© Digitised Sky Survey (DSS); Second Palomar Observatory Sky Survey (POSS-II)

The Great Globular Cluster in Hercules is well placed

Dominic Ford, Editor
From the Deep Sky feed

Objects: M13
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The Great Globular Cluster in Hercules (M13, NGC 6205; mag 5.8) will be well placed in the evening sky in coming weeks. On 2 June it will reach its highest point in the sky at around midnight local time, and on subsequent evenings it will culminate four minutes earlier each day.

From Ashburn , it is visible all night. It will become visible at around 21:49 (EST), 52° above your eastern horizon, as dusk fades to darkness. It will then reach its highest point in the sky at 01:04, 87° above your southern horizon. It will be lost to dawn twilight at around 04:24, 50° above your western horizon.

At a declination of 36°27'N, it is easiest to see from the northern hemisphere but cannot be seen from latitudes much south of 33°S.

Begin typing the name of a town near to you, and then select the town from the list of options which appear below.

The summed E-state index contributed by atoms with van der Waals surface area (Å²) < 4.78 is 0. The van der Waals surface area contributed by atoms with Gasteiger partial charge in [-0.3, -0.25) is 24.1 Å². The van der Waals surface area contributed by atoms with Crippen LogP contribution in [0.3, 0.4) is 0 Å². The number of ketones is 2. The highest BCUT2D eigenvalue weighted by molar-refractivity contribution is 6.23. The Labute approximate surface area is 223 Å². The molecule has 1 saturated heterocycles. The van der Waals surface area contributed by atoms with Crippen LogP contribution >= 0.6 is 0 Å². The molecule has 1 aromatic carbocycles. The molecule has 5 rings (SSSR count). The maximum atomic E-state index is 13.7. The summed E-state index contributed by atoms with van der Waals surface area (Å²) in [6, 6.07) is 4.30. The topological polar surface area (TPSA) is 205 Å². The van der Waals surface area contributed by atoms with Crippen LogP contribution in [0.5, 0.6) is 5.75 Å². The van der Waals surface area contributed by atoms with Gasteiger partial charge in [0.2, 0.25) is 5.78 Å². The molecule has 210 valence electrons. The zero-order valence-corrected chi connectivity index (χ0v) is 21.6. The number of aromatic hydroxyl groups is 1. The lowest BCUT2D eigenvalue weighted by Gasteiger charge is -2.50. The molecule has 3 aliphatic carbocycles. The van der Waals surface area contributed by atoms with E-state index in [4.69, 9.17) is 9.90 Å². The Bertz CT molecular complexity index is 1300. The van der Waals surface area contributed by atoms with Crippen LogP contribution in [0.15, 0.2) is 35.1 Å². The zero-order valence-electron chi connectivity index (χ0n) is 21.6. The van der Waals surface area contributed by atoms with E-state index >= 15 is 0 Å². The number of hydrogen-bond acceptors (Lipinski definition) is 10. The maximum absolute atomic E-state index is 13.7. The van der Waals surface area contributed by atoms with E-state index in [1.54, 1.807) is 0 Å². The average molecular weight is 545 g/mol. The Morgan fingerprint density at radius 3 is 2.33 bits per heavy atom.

At magnitude 5.8, M13 is quite faint, and certainly not visible to the naked eye, but can be viewed through a pair of binoculars or small telescope.

The position of M13 is as follows:

Object Right Ascension Declination Constellation Magnitude Angular Size
M13 16h41m40s 36°27'N Hercules 5.8 0'00"

The coordinates above are given in J2000.0.

The sky on 3 Jun 2021

The sky on 3 June 2021
Twilight ends
Twilight begins

23-day old moon
Waning Crescent


23 days old

Rise Culm. Set
Mercury 06:32 13:52 21:13
Venus 06:54 14:24 21:54
Moon 02:30 08:17 14:12
Mars 08:46 16:08 23:29
Jupiter 01:12 06:36 12:00
Saturn 00:20 05:24 10:28
All times shown in EDT.


The circumstances of this event were computed using the DE430 planetary ephemeris published by the Jet Propulsion Laboratory (JPL).

This event was automatically generated by searching the ephemeris for planetary alignments which are of interest to amateur astronomers, and the text above was generated based on an estimate of your location.

Image credit

© Digitised Sky Survey (DSS); Second Palomar Observatory Sky Survey (POSS-II)





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